I have an application that remotely speaks to another application. There's a lot of coordination between the two applications, but they can exist on their own with out the other, just with restricted functionality (one is functionally a GUI for the other one with some control functionality).
In the process of building up communication protocols for these two applications (the projects are developed independently from one another on different repos), we've built up several sockets that we use. There are a few sockets that use fundamentally different paradigms for communication, so those can't be combined, but there some that are really similar.
For example, application A sends application B status messages every so often, which tell the orientation of some hardware and this is sent at regular intervals. Application A also however sends additional interval messages that are sent a fixed intervals that have nothing to do with these hardware messages.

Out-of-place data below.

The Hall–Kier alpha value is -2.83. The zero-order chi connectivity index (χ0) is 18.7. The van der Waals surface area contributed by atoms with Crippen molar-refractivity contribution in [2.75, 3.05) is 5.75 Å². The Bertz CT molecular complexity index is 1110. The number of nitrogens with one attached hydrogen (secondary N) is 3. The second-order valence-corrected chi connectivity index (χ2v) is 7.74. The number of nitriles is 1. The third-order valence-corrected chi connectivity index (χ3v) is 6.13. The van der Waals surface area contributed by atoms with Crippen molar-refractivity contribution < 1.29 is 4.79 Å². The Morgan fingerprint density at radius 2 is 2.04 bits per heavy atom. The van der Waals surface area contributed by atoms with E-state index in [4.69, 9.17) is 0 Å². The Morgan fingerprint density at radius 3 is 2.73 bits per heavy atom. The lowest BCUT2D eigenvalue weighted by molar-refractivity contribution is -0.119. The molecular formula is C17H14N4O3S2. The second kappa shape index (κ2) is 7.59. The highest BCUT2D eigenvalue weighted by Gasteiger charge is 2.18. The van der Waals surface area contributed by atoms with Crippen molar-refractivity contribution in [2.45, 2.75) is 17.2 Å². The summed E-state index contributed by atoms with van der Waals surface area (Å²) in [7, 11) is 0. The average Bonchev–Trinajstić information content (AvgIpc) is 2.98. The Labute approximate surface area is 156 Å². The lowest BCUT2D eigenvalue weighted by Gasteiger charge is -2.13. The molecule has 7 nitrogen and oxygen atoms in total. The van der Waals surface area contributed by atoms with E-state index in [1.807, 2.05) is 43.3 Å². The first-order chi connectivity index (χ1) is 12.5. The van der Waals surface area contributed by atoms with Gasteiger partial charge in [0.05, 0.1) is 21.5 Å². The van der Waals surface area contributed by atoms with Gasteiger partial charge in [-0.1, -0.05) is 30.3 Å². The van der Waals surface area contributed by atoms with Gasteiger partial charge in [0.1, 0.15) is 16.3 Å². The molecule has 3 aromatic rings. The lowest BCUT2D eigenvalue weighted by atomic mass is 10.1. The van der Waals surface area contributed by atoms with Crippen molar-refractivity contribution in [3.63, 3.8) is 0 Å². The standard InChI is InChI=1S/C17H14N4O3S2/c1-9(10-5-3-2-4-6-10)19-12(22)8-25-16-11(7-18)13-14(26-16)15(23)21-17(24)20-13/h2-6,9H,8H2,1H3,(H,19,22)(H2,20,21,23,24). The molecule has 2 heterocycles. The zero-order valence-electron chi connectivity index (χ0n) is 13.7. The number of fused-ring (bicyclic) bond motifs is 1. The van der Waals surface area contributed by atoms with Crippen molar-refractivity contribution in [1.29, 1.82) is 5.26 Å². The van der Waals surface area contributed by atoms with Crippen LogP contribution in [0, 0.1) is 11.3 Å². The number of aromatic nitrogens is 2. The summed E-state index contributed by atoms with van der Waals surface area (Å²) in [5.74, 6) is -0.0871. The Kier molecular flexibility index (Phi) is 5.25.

What I'm not understanding is at what point does combining these two channels into a single socket with two separate topics make sense over maintaining two separate sockets? It seems ridiculous that other one way interval published messages would eventually add up to N extra sockets, especially since sockets have to be configured and identified at some point. At the same time if the messages are conceptually different, and on application B, a different subscriber is going to be handling the messages anyway, why should these messages exist on the same socket?